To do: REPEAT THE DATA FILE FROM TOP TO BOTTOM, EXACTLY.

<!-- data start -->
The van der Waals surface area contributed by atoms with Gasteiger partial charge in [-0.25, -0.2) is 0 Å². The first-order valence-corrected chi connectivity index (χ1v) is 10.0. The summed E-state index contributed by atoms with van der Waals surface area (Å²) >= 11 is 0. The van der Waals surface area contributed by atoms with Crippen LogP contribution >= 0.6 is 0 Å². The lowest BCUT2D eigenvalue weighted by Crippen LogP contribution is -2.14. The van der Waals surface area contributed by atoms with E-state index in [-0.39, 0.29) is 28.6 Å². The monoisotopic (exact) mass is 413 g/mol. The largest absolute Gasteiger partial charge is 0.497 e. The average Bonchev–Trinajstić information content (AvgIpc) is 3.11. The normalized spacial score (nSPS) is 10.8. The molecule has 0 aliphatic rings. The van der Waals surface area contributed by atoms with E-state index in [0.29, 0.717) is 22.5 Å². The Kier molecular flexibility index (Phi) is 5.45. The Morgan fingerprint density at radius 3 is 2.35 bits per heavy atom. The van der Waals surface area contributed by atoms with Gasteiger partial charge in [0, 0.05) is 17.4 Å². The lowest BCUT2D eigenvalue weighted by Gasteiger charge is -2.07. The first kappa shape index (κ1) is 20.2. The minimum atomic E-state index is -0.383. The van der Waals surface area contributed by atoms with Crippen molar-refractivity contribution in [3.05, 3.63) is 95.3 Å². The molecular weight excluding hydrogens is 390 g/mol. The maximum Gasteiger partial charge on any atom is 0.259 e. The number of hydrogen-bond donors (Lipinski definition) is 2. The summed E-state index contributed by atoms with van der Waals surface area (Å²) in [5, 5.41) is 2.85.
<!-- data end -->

The van der Waals surface area contributed by atoms with Gasteiger partial charge in [-0.25, -0.2) is 0 Å². The first-order valence-corrected chi connectivity index (χ1v) is 10.0. The summed E-state index contributed by atoms with van der Waals surface area (Å²) >= 11 is 0. The van der Waals surface area contributed by atoms with Crippen LogP contribution >= 0.6 is 0 Å². The lowest BCUT2D eigenvalue weighted by Crippen LogP contribution is -2.14. The van der Waals surface area contributed by atoms with E-state index in [-0.39, 0.29) is 28.6 Å². The monoisotopic (exact) mass is 413 g/mol. The largest absolute Gasteiger partial charge is 0.497 e. The average Bonchev–Trinajstić information content (AvgIpc) is 3.11. The normalized spacial score (nSPS) is 10.8. The molecule has 0 aliphatic rings. The van der Waals surface area contributed by atoms with E-state index in [0.29, 0.717) is 22.5 Å². The Kier molecular flexibility index (Phi) is 5.45. The Morgan fingerprint density at radius 3 is 2.35 bits per heavy atom. The van der Waals surface area contributed by atoms with Gasteiger partial charge in [0, 0.05) is 17.4 Å². The lowest BCUT2D eigenvalue weighted by Gasteiger charge is -2.07. The first kappa shape index (κ1) is 20.2. The minimum atomic E-state index is -0.383. The van der Waals surface area contributed by atoms with Crippen molar-refractivity contribution in [3.05, 3.63) is 95.3 Å². The molecular weight excluding hydrogens is 390 g/mol. The maximum Gasteiger partial charge on any atom is 0.259 e. The number of hydrogen-bond donors (Lipinski definition) is 2. The summed E-state index contributed by atoms with van der Waals surface area (Å²) in [5, 5.41) is 2.85.